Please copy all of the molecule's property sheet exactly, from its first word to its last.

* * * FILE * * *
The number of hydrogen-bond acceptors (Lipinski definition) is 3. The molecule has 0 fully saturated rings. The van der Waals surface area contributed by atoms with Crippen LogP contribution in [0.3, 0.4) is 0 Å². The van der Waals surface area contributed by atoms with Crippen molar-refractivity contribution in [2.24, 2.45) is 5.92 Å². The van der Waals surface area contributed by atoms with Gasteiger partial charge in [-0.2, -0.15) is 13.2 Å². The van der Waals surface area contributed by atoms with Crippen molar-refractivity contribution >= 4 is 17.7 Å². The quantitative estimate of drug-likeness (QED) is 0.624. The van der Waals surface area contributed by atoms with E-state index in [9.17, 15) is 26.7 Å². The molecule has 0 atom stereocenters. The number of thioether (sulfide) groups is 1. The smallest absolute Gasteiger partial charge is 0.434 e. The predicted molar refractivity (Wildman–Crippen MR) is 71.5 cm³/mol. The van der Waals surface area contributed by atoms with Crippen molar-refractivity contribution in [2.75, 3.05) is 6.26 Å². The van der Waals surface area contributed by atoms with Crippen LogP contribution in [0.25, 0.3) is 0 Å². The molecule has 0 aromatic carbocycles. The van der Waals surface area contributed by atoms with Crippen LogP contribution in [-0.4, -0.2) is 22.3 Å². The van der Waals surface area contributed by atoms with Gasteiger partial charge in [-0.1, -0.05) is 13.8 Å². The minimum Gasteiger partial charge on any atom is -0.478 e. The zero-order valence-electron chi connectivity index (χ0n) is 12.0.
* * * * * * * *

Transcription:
The number of hydrogen-bond acceptors (Lipinski definition) is 3. The molecule has 0 fully saturated rings. The van der Waals surface area contributed by atoms with Crippen LogP contribution in [0.3, 0.4) is 0 Å². The van der Waals surface area contributed by atoms with Crippen molar-refractivity contribution in [2.24, 2.45) is 5.92 Å². The van der Waals surface area contributed by atoms with Gasteiger partial charge in [-0.2, -0.15) is 13.2 Å². The van der Waals surface area contributed by atoms with Crippen molar-refractivity contribution >= 4 is 17.7 Å². The quantitative estimate of drug-likeness (QED) is 0.624. The van der Waals surface area contributed by atoms with E-state index in [9.17, 15) is 26.7 Å². The molecule has 0 atom stereocenters. The number of thioether (sulfide) groups is 1. The smallest absolute Gasteiger partial charge is 0.434 e. The predicted molar refractivity (Wildman–Crippen MR) is 71.5 cm³/mol. The van der Waals surface area contributed by atoms with Crippen molar-refractivity contribution in [2.75, 3.05) is 6.26 Å². The van der Waals surface area contributed by atoms with Crippen LogP contribution in [0.25, 0.3) is 0 Å². The molecule has 0 aromatic carbocycles. The van der Waals surface area contributed by atoms with Crippen LogP contribution in [-0.4, -0.2) is 22.3 Å². The van der Waals surface area contributed by atoms with Gasteiger partial charge in [-0.1, -0.05) is 13.8 Å². The minimum Gasteiger partial charge on any atom is -0.478 e. The zero-order valence-electron chi connectivity index (χ0n) is 12.0.